108 Years of Alfa Romeo: Ten of its greatest (Gallery)

141027 25

The iconic but often troubled Alfa Romeo brand turned 108 years old this week. To celebrate, let's have a look at ten of its most memorable. What's yours? Let us know!

Very much like Porsche, which celebrated its 70th anniversary recently, the famous Italian marque's history is rich with motorsport successes. In compiling this list, I've again focused on its road cars, but admit that at times the line is somewhat blurred when it comes to Alfa Romeo... So, what you'll find here are some of the brand's most famous cars, as well as those that have only recently started receiving the attention they deserve.

Alfa Romeo 33 Stradale


The Alfa Romeo 33 Stradale - a very rare '60s sports car.

My list kicks off with the 33 Stradale, simply for no other reason than it being – in my humble view – a piece of art... sculpture even. No ranking of the world's most beautiful cars would be complete without it. Still, there are other reasons... The Stradale was essentially a roadgoing version of the successful Tipo 33 sports prototype racers and featured a mid-mounted and highly tuned 2.0L V8 that pushed out around 170kW, giving the very compact 33 Stradale a top speed of 260kph. It certainly has pedigree.

At the time of its launch in 1968 it was the most expensive car on the market and only 18 were ever made. This makes the 33 Stradale incredibly desirable and valuable these days, with estimates being around the $10 million mark. They are hardly ever traded.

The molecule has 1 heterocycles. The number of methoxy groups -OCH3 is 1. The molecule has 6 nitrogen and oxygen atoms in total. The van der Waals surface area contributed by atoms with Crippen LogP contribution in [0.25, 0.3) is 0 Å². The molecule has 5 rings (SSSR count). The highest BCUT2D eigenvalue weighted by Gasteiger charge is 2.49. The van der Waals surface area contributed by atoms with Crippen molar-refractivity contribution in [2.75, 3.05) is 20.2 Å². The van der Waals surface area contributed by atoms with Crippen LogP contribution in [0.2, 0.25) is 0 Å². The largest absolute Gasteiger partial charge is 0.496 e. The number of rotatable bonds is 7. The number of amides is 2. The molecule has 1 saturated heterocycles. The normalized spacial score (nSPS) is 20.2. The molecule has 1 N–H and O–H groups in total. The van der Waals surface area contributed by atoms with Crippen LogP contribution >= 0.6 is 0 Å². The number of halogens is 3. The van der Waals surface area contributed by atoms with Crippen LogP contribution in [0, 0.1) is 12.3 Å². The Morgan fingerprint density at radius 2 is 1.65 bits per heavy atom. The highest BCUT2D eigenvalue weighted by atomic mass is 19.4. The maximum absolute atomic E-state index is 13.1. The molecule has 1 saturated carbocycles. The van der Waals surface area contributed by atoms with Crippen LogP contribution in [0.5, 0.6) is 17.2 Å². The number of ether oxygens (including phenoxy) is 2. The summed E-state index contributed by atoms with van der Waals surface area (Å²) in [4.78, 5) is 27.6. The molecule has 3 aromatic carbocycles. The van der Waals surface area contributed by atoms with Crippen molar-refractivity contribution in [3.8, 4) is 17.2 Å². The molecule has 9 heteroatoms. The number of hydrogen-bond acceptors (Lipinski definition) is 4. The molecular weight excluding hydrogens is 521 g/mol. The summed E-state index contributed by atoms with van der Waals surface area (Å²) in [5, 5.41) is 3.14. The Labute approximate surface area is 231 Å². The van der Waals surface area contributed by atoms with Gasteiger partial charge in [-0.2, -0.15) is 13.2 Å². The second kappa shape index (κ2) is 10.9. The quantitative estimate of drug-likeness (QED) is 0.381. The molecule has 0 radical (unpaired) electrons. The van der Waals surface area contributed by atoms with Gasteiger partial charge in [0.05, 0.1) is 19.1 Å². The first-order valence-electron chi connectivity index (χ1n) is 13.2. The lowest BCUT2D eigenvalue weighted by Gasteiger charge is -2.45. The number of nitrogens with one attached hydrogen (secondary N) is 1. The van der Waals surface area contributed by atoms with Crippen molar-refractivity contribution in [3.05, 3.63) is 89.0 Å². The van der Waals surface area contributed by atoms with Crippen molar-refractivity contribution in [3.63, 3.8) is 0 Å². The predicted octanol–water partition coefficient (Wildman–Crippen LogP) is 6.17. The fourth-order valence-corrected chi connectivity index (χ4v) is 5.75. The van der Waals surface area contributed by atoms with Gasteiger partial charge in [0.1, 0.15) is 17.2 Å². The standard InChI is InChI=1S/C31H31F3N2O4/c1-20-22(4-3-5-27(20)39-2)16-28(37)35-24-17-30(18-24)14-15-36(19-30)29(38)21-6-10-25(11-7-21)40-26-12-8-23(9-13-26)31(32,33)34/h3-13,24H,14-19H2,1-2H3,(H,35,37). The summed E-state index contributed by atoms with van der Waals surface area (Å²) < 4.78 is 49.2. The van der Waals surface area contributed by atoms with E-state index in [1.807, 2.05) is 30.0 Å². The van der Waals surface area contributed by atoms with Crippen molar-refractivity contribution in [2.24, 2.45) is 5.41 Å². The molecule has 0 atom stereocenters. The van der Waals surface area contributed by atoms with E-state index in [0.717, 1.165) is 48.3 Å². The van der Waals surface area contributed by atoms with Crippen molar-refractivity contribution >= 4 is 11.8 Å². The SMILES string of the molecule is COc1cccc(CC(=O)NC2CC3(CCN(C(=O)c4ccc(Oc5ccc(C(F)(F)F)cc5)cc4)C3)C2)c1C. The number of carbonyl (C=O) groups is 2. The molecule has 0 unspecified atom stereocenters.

Alfa Romeo Giulia/Giulietta Sprint Speciale


Strikingly effective aerodynamics for a car born in the '50s, Sprint Speciale boasts beautifully liquid lines.

First shown in prototype form in 1957, the Giulietta Sprint Speciale was initially built with FIA homologation in mind, and as such the first cars featured significant use of aluminium. Later mainstream production cars featured slightly revised styling and less of a focus on weight reduction, but still the zesty twin-cam 1.3L engine under the bonnet was strong enough to propel the SS's slippery shape to 200kph! The Giulietta SS boasted a drag coefficient figure of 0.28, not equalled by a production car until decades later.

Alfa Romeo upgraded the SS in 1963 by fitting a 1.6L engine and also changed the name to Giulia.

Alfa Romeo Giulia Sprint GTA


One of the great driver's cars of its era, the Giulia Sprint GTA's values have grown rapidly.

Again essentially developed for racing, the GTA was built for homologation purposes (Group 2 Touring category) and set up by Autodelta. Based on he Giulia Sprint GT, the "A" added to the nomenclature stands for "Alleggerita", which means "lighter". And it was much lighter indeed! With much of the steel in the car replaced with Peralumen 25 (an aluminium alloy), and other weight reduction measures applied, the GTA was around 200kg lighter than the car it was based on. This, combined with the revvy 1.6L twin-cam engine, gave the GTA thrilling performance and made it a dominant racer. 

Alfa Romeo Montreal


Stunning Bertone-styled Montreal featured a 2.6L V8.

In the greater scheme of things the Montreal was neither a commercial success (3925 built from 1970 to 1977), nor did it introduce anything particularly new. It was largely based on the underpinnings of the Giulia GTV coupe and its engine was closely related to the 2.0L V8 used in the 33 Stradale, but with an increased capacity to 2.6 litres. The '70s fuel crisis arguably hit the Montreal's chances of success hard, and it cost more than a Jaguar E-Type or Porsche 911. However, it makes this list simply because of its gorgeous Bertone-penned bodywork, and because we can only imagine what that V8 sounded like when revved to 7 000rpm... 

Alfa Romeo 2900 B


Beautiful but once again with a significant dose of racing in its DNA - the 8C 2900 B.